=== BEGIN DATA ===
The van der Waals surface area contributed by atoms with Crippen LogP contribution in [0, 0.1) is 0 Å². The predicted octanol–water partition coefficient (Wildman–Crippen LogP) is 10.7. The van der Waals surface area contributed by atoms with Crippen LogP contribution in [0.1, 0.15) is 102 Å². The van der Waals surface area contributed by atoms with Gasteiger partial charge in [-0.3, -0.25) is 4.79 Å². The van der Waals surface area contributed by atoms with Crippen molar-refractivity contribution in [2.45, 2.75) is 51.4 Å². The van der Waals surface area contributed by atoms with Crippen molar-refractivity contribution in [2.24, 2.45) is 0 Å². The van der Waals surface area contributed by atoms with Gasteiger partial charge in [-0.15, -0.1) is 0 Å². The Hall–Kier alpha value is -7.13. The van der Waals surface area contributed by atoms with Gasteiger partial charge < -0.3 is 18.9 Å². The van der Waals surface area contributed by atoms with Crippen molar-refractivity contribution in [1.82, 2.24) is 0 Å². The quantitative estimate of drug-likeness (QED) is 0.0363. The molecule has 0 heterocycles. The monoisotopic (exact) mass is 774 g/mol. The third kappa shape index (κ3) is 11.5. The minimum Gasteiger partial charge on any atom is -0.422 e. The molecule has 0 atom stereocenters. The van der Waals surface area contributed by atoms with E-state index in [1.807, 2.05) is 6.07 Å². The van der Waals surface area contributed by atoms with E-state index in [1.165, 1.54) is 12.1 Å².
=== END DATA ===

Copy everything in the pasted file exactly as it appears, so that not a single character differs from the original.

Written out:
The van der Waals surface area contributed by atoms with Crippen LogP contribution in [0, 0.1) is 0 Å². The predicted octanol–water partition coefficient (Wildman–Crippen LogP) is 10.7. The van der Waals surface area contributed by atoms with Crippen LogP contribution in [0.1, 0.15) is 102 Å². The van der Waals surface area contributed by atoms with Gasteiger partial charge in [-0.3, -0.25) is 4.79 Å². The van der Waals surface area contributed by atoms with Crippen molar-refractivity contribution in [2.45, 2.75) is 51.4 Å². The van der Waals surface area contributed by atoms with Crippen molar-refractivity contribution in [2.24, 2.45) is 0 Å². The van der Waals surface area contributed by atoms with Gasteiger partial charge in [-0.15, -0.1) is 0 Å². The Hall–Kier alpha value is -7.13. The van der Waals surface area contributed by atoms with Gasteiger partial charge < -0.3 is 18.9 Å². The van der Waals surface area contributed by atoms with Crippen molar-refractivity contribution in [1.82, 2.24) is 0 Å². The quantitative estimate of drug-likeness (QED) is 0.0363. The molecule has 0 heterocycles. The monoisotopic (exact) mass is 774 g/mol. The third kappa shape index (κ3) is 11.5. The minimum Gasteiger partial charge on any atom is -0.422 e. The molecule has 0 atom stereocenters. The van der Waals surface area contributed by atoms with E-state index in [1.807, 2.05) is 6.07 Å². The van der Waals surface area contributed by atoms with E-state index in [1.165, 1.54) is 12.1 Å².